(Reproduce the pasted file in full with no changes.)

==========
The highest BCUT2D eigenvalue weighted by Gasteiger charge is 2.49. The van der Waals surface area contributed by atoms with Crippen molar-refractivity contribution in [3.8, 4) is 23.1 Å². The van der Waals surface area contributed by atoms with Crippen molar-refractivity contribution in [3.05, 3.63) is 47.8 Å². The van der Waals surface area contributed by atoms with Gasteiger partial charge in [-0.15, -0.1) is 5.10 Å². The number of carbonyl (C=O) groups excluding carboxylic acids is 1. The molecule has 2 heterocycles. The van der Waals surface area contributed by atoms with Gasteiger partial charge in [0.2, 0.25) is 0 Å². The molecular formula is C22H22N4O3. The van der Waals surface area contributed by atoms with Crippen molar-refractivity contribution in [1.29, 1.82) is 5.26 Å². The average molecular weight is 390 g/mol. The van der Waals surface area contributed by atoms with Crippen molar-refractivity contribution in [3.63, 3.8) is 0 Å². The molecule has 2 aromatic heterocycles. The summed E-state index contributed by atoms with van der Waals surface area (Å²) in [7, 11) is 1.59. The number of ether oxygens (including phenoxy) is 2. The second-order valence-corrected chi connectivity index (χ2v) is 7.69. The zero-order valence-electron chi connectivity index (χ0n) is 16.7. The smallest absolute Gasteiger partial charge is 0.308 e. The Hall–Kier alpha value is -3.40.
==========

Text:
The highest BCUT2D eigenvalue weighted by Gasteiger charge is 2.49. The van der Waals surface area contributed by atoms with Crippen molar-refractivity contribution in [3.8, 4) is 23.1 Å². The van der Waals surface area contributed by atoms with Crippen molar-refractivity contribution in [3.05, 3.63) is 47.8 Å². The van der Waals surface area contributed by atoms with Gasteiger partial charge in [-0.15, -0.1) is 5.10 Å². The number of carbonyl (C=O) groups excluding carboxylic acids is 1. The molecule has 2 heterocycles. The van der Waals surface area contributed by atoms with Gasteiger partial charge in [0.2, 0.25) is 0 Å². The molecular formula is C22H22N4O3. The van der Waals surface area contributed by atoms with Crippen molar-refractivity contribution in [1.29, 1.82) is 5.26 Å². The average molecular weight is 390 g/mol. The van der Waals surface area contributed by atoms with Crippen molar-refractivity contribution in [3.63, 3.8) is 0 Å². The molecule has 2 aromatic heterocycles. The summed E-state index contributed by atoms with van der Waals surface area (Å²) in [7, 11) is 1.59. The number of ether oxygens (including phenoxy) is 2. The second-order valence-corrected chi connectivity index (χ2v) is 7.69. The zero-order valence-electron chi connectivity index (χ0n) is 16.7. The smallest absolute Gasteiger partial charge is 0.308 e. The Hall–Kier alpha value is -3.40.